Search401k has established working relationships with 30 brokerage firms, including Dain Rauscher and Raymond James, but of the 30,000 brokers who enjoy access to the company's Web site, only about 9,000 actively use it. 401Konnect has 38 relationships with brokerages, including Janney Montgomery Scott, MML Investors Services and Josephthal & Co., that provide exposure to 40,000 agents, while 401kExchange claims 15 broker-dealers.

At Search401k a broker enters the specific characteristics of the plan that is looking for new services, such as the number of participants and total assets. Within a day the broker usually receives responses from several providers interested in servicing that client. And Search401k offers a bonus: It will train brokers in how to sell 401(k)s. "I'm expecting the training program to improve my brokers' productivity," says Graham of Raymond James.

"I couldn't even think about selling services to plans with less than $5 million in assets before 401kExchange," reports Al Otto, retirement services director of the Hobbs Group, an Atlanta-based brokerage that only sells retirement plans. "Now that under-$5 million segment makes up about 15 percent of our business," Otto says.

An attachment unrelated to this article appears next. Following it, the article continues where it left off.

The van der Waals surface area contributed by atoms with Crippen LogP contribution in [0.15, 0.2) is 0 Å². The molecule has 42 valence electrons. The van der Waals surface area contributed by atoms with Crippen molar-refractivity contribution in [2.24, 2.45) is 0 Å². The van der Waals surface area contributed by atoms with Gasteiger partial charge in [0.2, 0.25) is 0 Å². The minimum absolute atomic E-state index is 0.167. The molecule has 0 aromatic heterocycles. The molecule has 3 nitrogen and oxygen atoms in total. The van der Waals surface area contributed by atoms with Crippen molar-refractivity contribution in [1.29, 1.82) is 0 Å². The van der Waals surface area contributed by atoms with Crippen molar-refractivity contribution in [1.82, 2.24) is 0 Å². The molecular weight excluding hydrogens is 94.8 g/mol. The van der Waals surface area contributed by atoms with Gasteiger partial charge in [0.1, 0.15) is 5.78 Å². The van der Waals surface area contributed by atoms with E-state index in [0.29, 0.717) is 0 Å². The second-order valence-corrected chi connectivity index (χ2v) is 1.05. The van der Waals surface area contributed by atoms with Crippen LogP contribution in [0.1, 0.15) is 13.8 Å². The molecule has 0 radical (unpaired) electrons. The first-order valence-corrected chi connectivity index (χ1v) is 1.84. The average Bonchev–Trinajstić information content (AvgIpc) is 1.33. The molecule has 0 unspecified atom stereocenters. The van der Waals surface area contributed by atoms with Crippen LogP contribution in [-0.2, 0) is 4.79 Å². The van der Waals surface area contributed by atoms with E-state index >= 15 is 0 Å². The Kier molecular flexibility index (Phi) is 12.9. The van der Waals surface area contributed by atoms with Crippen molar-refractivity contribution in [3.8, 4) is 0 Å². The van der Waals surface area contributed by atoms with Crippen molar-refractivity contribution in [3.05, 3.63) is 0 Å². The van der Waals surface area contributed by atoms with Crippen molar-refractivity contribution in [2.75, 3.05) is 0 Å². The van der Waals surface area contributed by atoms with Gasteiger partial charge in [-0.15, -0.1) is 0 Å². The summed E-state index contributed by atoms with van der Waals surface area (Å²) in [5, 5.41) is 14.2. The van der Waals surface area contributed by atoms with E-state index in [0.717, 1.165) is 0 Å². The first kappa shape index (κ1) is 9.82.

A shakeout may be looming. "The market simply doesn't need all three of these services," says Darlene DeRemer, a mutual fund consultant at New River, a financial services consulting group based in Andover, Massachusetts. Whether any of these online services will significantly boost the number of small-company defined contribution plans remains to be seen. No one doubts that small businesses are a fertile ground for future growth. But they have always been a difficult sell.